Kivlin et al. (2000) noted that RH was found in 79% of the entire study population (n=123). Of those patients who had a detected RH, bilateral RH was found more frequently (68%) than unilateral RH (11%). Of the 36 patients who died, ophthalmologic examination revealed a lack of visual response in 35, poor papillary response in 26 patients, and RH was noted in 34 patients. Study authors suggest the presence of these symptoms led to the reported fatal outcome for those children with SBS (Kivlin et al. 2000).

Of the 30 cases reviewed by McCabe & Donahue (2000) subdural haemorrhages were detected in 21 patients and were more common than intracerebral (n=11) and subarachnoid (n=10) haemorrhages. Seizure activity occurred in 67% of the study population. All 8 patients who died displayed nonreactive pupils to visuals and 6 of the patients who died had a midline shift detected. It was determined that lack of visual response and a midline shift are indicators of fatal outcomes among SBS. As well, visual responsiveness was deemed to be determinate on the level of severity brain damage.

In a case series of 10 patients, Mills (1998) studied how ophthalmologic examinations of SBS individuals determined future outcomes. Of note: intraretinal haemorrhages were found in all patients but was not found to be significantly associated with fatal outcomes; a lack of visual response was found in 4 patients, of which 3 died later; and circular perimacular retinal folds and peripheral retinoschisis was also found in all 3 individuals who died. Moreover, in a case series of 14 children in Wilkinson et al. (2014), the severity of RH predicted the severity of acute neurological outcomes. Other predictors of severe neurological injury included vitreous or subhyaloid hemorrhages.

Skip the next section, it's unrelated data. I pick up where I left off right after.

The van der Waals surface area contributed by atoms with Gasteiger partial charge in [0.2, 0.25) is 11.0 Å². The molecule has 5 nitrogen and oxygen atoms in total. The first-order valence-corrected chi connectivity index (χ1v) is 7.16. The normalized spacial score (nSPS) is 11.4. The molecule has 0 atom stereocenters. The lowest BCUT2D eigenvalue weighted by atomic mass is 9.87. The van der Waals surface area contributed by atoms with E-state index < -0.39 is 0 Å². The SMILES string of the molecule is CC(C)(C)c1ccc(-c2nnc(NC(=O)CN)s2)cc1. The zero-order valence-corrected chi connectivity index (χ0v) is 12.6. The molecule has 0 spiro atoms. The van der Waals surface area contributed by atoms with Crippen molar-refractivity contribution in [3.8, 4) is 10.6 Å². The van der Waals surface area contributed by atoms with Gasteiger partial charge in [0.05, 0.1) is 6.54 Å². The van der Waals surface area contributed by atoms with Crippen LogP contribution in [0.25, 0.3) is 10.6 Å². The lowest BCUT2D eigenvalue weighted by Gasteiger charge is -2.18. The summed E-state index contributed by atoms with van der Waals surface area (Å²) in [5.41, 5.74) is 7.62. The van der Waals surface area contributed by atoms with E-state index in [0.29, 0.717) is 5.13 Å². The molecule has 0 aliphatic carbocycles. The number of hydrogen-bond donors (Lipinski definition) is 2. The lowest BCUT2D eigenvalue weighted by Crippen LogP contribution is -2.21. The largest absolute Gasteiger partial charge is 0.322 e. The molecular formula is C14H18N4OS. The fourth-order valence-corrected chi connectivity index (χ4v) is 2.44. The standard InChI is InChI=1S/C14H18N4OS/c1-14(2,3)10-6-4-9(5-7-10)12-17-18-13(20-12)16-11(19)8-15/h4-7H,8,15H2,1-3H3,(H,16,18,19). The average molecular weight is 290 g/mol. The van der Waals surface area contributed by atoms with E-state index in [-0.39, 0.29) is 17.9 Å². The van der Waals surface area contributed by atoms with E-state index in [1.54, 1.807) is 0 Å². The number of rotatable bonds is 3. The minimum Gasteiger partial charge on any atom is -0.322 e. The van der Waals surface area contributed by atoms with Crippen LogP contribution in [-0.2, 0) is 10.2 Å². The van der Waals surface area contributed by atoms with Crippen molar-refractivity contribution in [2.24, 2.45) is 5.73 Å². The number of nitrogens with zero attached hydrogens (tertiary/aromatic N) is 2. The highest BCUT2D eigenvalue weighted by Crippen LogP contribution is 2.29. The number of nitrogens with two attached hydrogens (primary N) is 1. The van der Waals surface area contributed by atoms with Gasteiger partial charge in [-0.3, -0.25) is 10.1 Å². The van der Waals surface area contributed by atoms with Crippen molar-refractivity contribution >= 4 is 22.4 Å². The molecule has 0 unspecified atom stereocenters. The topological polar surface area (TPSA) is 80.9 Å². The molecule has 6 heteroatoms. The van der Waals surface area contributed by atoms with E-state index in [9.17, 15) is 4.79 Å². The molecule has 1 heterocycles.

There is Level 4 evidence that the lack of visual response in infants with shaken baby syndrome at ophthalmologic examinations may lead to fatal outcomes.

There is Level 4 evidence that the presence of poor papillary response, the presence of a RH, a midline shift, circular perimacular retinal folds and peripheral retinoschisis may also lead to fatal outcomes among individuals with shaken baby syndrome. 


Ophthalmologic examinations can be used to reveal the severity of brain injury resulting from SBS.


Education & Prevention